With the recent Hollywood productions of Watchmen and Christopher Nolan’s Batman films, current mainstream audiences are being exposed to the idea that superheroes need not be two-dimensional or cornball. This new generation of silver-screen heroes can stand on their own as strong characters with deeper motivations than the passé ‘truth, justice, and the American way’. But audiences that fill movie theaters for the summer blockbusters are a little behind the curve. Comicbook readers have been aware of such superhero stories for at least the past few decades.
It is hoped (especially after DC’s “After Watchmen, What’s Next?” marketing campaign) that after seeing these movies, more non-comics readers sought out superhero comics. Particularly the superheroes that diverged from what the average non-comics reader may expect from the genre. One such DC book to really receive the full treatment was Alan Moore’s early work on Swamp Thing. This was certainly a smart move since it was here American readers were really exposed to Moore’s talent and the new ideas he was bringing to a then-flagging medium.
Perhaps ironically, it was one of the regular pencillers who eventually took over scripting duties for this book with Moore’s departure from the title. This penciller would continue to take the character as well as the genre itself into new territories. Rick Veitch, a Joe Kubert School alumnus, would land Swamp Thing as his first high-profile gig in professional comics. He rotated art duties with fellow classmates John Totleben and Steve Bissette. Veitch’s art went over well with audiences, but taking over for Moore’s scripting duties left him some pretty big shoes to fill.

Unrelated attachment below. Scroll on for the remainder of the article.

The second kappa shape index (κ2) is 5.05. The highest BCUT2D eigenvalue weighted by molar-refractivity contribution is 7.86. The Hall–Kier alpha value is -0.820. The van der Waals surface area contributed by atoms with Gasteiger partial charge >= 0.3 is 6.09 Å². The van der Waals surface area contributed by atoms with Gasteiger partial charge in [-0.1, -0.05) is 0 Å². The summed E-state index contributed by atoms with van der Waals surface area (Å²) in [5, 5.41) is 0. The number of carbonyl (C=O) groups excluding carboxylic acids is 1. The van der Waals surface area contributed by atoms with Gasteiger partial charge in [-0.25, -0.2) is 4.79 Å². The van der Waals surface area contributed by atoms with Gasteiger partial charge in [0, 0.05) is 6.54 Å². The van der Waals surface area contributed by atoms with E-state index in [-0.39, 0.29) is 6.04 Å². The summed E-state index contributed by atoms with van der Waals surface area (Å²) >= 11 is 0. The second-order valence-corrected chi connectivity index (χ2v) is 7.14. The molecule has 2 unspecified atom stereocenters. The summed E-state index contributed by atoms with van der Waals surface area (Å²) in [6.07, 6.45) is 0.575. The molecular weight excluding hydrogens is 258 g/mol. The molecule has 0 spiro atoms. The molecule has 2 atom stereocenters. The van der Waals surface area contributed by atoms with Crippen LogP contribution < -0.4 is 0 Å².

Veitch, as it happened, did not deviate at all from the darker tone that Moore had established. Yet, there is no reason to think that this was merely to offset fan criticism. If one reads Veitch’s work on Swamp Thing closely, one can see that Veitch was simply using the groundwork Moore had set—itself being far from the beaten path—in order to explore different ideas within the genre.
In Swamp Thing #66, Veitch introduces the character of Dr. Robert “Piggy” Huntoon, chief psychiatrist at Arkham Asylum. Huntoon’s role within the storyline from this point forward is mostly to serve as torture victim for John Constantine. But it is through this character that Veitch begins to pose some of his own theories as to the appeal of superheroes, theories that he will explore in greater depth in other works.